Talk Title :
Deriving Executable Models of Biochemical Network Dynamics from
Qualitative and Semi-Quantitative Data.
Date / Time / Location:
Thursday March 11th, 2010 – 6:00 pm
Room S1-151 at IRIC
Progress in advancing our understanding of biological systems is limited by their sheer complexity, the cost of laboratory materials and equipment, and limitations of current laboratory technology. Computational and mathematical modeling provides ways to address these limitations through hypothesis generation and testing without experimentation – allowing researchers to analyze system structure and dynamics in silico and, then, design lab experiments that yield desired information about phenomena of interest.
These models, however, are only as accurate and complete as the data used to build them. Currently most models are constructed from quantitative experimental data. However, since accurate quantitative measurements are hard to obtain and difficult to adapt from literature and online databases, new sources of data for building models need to be explored. In my research, I design methods for building and executing computational models of cellular networks based on qualitative experimental data, which is more abundant, easier to obtain, and reliably reproducible. Such executable models allow for in silico perturbation, simulation, and exploration of biological systems.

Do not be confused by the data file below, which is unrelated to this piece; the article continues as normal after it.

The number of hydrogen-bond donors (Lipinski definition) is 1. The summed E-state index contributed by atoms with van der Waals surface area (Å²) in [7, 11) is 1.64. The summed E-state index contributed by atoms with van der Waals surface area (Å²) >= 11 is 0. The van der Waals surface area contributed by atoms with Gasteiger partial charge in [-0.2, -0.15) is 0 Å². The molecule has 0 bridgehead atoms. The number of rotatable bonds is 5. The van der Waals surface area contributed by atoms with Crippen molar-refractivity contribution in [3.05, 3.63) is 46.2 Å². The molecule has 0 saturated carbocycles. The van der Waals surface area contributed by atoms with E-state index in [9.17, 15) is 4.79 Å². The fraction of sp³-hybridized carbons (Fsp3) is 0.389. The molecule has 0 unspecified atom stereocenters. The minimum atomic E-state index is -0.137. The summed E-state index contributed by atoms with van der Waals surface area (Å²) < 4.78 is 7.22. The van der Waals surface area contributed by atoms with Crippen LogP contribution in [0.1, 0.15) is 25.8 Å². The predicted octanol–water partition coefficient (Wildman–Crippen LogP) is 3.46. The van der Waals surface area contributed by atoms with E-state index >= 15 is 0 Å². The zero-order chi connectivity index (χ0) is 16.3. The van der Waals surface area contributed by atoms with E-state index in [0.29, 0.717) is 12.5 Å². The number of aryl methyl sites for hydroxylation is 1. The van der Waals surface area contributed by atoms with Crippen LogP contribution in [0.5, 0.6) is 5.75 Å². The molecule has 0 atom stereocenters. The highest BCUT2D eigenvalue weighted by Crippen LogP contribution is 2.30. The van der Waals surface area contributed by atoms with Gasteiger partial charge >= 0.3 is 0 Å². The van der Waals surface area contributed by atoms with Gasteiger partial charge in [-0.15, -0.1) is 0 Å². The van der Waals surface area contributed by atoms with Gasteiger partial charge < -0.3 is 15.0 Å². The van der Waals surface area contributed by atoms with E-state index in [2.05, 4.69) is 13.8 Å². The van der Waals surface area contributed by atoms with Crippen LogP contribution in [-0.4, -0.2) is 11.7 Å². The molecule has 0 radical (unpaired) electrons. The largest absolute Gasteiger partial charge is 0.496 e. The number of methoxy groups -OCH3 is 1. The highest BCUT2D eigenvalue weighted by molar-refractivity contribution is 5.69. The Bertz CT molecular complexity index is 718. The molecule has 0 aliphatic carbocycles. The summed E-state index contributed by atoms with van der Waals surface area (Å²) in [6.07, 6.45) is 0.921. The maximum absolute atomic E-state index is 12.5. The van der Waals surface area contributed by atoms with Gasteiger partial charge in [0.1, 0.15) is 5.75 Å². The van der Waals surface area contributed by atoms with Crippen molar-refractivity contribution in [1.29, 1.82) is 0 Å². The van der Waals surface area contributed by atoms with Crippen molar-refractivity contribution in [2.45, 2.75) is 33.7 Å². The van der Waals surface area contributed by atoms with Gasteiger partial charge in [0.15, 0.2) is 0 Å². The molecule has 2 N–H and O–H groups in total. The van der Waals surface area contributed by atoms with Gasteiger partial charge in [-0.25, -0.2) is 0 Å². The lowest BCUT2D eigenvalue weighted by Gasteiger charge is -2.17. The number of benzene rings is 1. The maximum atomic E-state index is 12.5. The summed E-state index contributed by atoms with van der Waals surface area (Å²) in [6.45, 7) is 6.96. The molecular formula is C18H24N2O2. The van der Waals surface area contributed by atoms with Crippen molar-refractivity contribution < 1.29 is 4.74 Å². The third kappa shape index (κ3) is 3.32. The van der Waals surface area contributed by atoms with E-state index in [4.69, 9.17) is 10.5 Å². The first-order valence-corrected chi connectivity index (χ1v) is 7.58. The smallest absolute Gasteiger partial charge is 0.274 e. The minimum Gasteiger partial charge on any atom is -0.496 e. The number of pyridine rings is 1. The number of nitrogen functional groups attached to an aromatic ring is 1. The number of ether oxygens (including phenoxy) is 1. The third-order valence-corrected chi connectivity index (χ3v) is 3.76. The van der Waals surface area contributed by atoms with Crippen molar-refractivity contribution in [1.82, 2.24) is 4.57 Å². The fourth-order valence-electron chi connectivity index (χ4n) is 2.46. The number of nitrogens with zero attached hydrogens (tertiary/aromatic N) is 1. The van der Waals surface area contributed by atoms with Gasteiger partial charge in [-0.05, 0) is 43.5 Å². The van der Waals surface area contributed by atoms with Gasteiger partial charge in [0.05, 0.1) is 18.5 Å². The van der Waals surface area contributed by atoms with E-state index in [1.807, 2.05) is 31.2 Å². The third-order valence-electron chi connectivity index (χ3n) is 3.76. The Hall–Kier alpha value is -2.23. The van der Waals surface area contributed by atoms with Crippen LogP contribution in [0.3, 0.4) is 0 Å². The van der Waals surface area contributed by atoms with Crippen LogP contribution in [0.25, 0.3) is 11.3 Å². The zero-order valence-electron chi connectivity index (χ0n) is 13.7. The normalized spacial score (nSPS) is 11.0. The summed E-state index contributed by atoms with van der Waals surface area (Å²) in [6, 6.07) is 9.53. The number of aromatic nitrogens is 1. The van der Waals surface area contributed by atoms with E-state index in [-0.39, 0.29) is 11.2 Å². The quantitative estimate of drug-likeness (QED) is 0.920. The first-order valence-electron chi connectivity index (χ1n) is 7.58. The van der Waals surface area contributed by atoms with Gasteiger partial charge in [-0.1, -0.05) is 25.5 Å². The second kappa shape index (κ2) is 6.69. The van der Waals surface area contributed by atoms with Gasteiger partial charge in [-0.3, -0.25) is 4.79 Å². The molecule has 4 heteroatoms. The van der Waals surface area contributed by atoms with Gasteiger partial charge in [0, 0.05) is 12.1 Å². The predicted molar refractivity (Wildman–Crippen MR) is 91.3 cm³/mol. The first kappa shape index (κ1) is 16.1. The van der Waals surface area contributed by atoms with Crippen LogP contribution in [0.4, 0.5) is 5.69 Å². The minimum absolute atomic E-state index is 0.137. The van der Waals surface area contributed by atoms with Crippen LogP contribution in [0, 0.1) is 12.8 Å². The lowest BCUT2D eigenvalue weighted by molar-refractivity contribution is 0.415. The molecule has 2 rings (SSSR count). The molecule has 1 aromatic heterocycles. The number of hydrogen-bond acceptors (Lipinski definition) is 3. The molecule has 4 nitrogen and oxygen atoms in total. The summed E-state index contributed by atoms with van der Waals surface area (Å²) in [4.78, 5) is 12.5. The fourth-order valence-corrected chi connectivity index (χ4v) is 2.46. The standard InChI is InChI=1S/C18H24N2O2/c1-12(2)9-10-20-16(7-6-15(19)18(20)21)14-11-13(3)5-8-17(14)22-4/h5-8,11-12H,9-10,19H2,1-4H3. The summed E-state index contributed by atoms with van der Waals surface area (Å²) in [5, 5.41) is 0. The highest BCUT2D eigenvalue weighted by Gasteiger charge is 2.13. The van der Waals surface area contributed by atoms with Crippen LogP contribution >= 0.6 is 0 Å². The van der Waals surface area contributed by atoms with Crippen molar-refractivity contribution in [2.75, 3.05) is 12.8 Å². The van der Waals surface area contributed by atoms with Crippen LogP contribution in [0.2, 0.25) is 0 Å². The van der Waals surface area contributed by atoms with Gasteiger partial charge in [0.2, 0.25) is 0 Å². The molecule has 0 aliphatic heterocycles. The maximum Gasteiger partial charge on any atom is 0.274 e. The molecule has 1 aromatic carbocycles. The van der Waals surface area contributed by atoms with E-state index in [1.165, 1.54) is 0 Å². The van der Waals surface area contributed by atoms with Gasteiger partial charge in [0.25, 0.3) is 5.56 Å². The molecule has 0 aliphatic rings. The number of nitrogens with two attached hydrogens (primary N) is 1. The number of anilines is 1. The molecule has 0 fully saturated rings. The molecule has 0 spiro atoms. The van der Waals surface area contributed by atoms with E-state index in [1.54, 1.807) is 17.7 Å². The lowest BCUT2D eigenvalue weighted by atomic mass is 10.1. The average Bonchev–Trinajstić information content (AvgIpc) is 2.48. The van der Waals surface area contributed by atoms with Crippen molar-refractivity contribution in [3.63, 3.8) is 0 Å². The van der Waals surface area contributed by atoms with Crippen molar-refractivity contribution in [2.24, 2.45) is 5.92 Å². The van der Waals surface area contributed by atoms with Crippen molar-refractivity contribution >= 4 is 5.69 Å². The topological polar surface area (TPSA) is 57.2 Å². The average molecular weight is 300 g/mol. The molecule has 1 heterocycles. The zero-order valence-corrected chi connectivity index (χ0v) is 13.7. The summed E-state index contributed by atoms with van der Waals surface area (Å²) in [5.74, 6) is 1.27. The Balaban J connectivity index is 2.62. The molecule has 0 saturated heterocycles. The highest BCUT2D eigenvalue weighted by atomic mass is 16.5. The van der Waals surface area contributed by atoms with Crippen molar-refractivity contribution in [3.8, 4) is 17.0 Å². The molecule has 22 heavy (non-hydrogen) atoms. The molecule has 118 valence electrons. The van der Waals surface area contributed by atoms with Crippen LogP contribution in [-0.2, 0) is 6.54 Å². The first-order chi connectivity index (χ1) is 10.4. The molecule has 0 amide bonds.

In this talk, I will present two general strategies for building and executing Petri net-based models of biochemical networks. Both have been successfully used to model and predict the dynamics of signaling networks in normal and cancer cell lines, rivaling the accuracy of existing methods trained on quantitative data.